Columbia River Crossing debate intensifies after Skagit River accident
What is the likelihood that the Interstate 5 Bridge linking Vancouver and Portland will fall into the Columbia River, as happened Thursday evening with the I-5 Skagit River Bridge near Mount Vernon?No one is sure, but every local resident shudders at the possibility. There's a good chance the impact here would be much more catastrophic. Our twin bridges carry an average 128,600 vehicles daily, whereas the Skagit River Bridge averages 70,925 daily. If that kind of tragedy happened here at 7 p.m. on a weekday -- near the end of 60,000 commuters returning home to Clark County -- we can't imagine escaping without fatalities, as was the fortunate outcome Thursday.
Fisher invests itself in Camas;Kaiser's HIV testing forgets key step
Cheers: To local investment by Fisher Investments. The company's owner and CEO, Ken Fisher, confirmed this week that he'll construct a second office building on his budding corporate campus in Camas. The $17 million he'll spend on the structure will bring Fisher's total investment here to $47 million.The five-story building will be large enough to accommodate 700 workers. Fisher already employs 445 in Camas and has room for 150 more in its current building, so the second structure suggests employment may top 1,000 here in a few years. That would vault Fisher toward the top of the list of private employers. Because Fisher is a financial services firm, many of its employees are highly educated and earn a good living, so the jobs will have an above-average economic impact.
Legislators must resist the temptation to raid state emergency funds
Don't let this week's weather fool you. Washington state is nowhere near a rainy day, at least not economically speaking. State Treasurer James McIntire made that stern pronouncement in an April 25 letter to legislators, warning them against tapping the state's "rainy day" fund to solve lingering budget problems.
Ongoing DOJ scandal illustrates why public's right to know must be protected
President Barack Obama was described in a Tuesday Seattle Times editorial as "the worst modern president for press freedom." We concur with that assessment.
Now it's time for the legislators to do their part and support the CRC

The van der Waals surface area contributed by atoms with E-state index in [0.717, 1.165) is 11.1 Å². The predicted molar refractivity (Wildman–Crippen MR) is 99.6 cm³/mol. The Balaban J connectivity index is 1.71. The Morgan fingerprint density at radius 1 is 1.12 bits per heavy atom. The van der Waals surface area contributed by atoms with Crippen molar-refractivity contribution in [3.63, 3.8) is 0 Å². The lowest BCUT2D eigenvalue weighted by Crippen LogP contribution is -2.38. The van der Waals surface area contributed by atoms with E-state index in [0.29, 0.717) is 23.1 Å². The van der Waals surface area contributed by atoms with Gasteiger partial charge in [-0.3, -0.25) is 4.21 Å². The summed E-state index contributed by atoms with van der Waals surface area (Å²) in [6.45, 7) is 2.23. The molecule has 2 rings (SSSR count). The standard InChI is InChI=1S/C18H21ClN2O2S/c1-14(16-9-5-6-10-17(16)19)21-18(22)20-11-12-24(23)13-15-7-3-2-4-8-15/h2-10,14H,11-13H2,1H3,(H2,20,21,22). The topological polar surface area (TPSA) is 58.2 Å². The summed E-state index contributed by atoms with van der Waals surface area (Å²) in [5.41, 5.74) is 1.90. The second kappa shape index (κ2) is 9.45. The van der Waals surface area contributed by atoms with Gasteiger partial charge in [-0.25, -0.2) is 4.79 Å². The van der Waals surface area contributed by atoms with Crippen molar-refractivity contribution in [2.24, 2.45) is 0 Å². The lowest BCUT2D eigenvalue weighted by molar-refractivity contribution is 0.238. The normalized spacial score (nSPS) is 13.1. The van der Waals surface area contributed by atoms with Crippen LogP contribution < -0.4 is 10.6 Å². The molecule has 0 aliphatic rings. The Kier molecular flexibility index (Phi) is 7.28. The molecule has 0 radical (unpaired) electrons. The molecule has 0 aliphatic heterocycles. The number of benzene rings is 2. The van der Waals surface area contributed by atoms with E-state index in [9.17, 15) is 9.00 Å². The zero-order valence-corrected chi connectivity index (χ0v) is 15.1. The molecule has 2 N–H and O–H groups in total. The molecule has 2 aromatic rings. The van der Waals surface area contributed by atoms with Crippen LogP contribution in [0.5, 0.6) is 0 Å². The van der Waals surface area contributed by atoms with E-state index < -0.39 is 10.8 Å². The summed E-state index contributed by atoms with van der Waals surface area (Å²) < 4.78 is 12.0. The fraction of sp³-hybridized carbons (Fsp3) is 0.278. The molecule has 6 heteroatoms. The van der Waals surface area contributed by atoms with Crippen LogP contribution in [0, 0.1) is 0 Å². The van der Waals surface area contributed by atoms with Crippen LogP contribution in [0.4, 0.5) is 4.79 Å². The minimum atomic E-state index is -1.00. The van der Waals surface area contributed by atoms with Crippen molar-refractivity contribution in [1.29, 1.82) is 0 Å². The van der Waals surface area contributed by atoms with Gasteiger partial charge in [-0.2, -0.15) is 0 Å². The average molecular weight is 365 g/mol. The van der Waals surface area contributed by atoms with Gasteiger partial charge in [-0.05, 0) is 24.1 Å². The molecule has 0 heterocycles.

After the Legislature failed to complete its work earlier this year, Gov. Jay Inslee dispatched several signals indicating he would participate more aggressively in the special session. On Monday, he did precisely that, vetoing $81 million in funding for the Columbia River Crossing not because he doesn't support the CRC, but because he wants the Legislature to match the $450 million Oregon has committed to the project. Inslee sees "no wisdom in expending (the $81 million) if the state of Washington does not contribute its share of funding necessary to complete the project.
Voters have numerous choices as council candidates prepare for battle
Every politician — regardless of party or position — needs to be challenged by opponents. It's good for the elected officials to not only be held accountable but to respect and even fear that process as he or she works for the voters. And it's good for the electorate to not only have choices but to leverage the electoral process as an ominous reminder throughout the term of office.
State has a long way to go in deciding how Initiative 502 will be implemented
Even after 46 pages of initial draft rules were circulated by the state Liquor Control Board on Thursday, the path to marijuana legalization remains fraught with uncertainty.Marijuana sales could begin in Washington in early 2014 and, to its credit, the board has worked rapidly and diligently trying to steer Washington through unprecedented tasks. Staffers have spent eight months studying, deliberating and charting this course after voters approved Initiative 502 last fall. Many of the rules announced last week add bits of clarity to this confusing issue, but as cannabis lobbyist Ezra Eickmeyer was quoted in The News Tribune of Tacoma, "This is when any potential fighting actually begins."